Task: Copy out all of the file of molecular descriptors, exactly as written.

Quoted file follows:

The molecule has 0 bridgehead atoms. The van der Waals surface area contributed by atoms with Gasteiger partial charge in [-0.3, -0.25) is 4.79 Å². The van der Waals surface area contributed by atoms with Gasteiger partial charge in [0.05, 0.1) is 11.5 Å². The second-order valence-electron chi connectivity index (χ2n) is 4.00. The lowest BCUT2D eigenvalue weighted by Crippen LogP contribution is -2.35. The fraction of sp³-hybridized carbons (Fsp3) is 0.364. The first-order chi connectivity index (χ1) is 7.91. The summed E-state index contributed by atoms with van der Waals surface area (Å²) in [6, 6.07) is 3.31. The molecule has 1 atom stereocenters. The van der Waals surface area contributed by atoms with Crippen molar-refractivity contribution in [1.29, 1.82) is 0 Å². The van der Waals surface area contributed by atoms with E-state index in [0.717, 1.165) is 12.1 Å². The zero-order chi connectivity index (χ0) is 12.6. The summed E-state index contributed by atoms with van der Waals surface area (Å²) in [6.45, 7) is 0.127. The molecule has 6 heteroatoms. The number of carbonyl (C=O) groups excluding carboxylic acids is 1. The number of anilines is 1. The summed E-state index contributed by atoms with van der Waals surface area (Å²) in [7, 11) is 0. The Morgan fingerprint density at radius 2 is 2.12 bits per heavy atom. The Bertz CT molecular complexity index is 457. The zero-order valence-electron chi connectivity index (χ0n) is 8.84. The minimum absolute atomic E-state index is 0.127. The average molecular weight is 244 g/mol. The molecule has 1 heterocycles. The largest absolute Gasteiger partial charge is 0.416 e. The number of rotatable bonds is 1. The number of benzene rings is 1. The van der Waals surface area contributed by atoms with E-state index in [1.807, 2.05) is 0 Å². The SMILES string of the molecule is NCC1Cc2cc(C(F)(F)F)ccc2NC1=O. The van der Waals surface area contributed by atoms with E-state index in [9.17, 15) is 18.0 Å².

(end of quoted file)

The molecule has 0 bridgehead atoms. The van der Waals surface area contributed by atoms with Gasteiger partial charge in [-0.3, -0.25) is 4.79 Å². The van der Waals surface area contributed by atoms with Gasteiger partial charge in [0.05, 0.1) is 11.5 Å². The second-order valence-electron chi connectivity index (χ2n) is 4.00. The lowest BCUT2D eigenvalue weighted by Crippen LogP contribution is -2.35. The fraction of sp³-hybridized carbons (Fsp3) is 0.364. The first-order chi connectivity index (χ1) is 7.91. The summed E-state index contributed by atoms with van der Waals surface area (Å²) in [6, 6.07) is 3.31. The molecule has 1 atom stereocenters. The van der Waals surface area contributed by atoms with Crippen molar-refractivity contribution in [1.29, 1.82) is 0 Å². The van der Waals surface area contributed by atoms with E-state index in [0.717, 1.165) is 12.1 Å². The zero-order chi connectivity index (χ0) is 12.6. The summed E-state index contributed by atoms with van der Waals surface area (Å²) in [6.45, 7) is 0.127. The molecule has 6 heteroatoms. The number of carbonyl (C=O) groups excluding carboxylic acids is 1. The number of anilines is 1. The summed E-state index contributed by atoms with van der Waals surface area (Å²) in [7, 11) is 0. The Morgan fingerprint density at radius 2 is 2.12 bits per heavy atom. The Bertz CT molecular complexity index is 457. The zero-order valence-electron chi connectivity index (χ0n) is 8.84. The minimum absolute atomic E-state index is 0.127. The average molecular weight is 244 g/mol. The molecule has 1 heterocycles. The largest absolute Gasteiger partial charge is 0.416 e. The number of rotatable bonds is 1. The number of benzene rings is 1. The van der Waals surface area contributed by atoms with E-state index in [1.807, 2.05) is 0 Å². The SMILES string of the molecule is NCC1Cc2cc(C(F)(F)F)ccc2NC1=O. The van der Waals surface area contributed by atoms with E-state index in [9.17, 15) is 18.0 Å².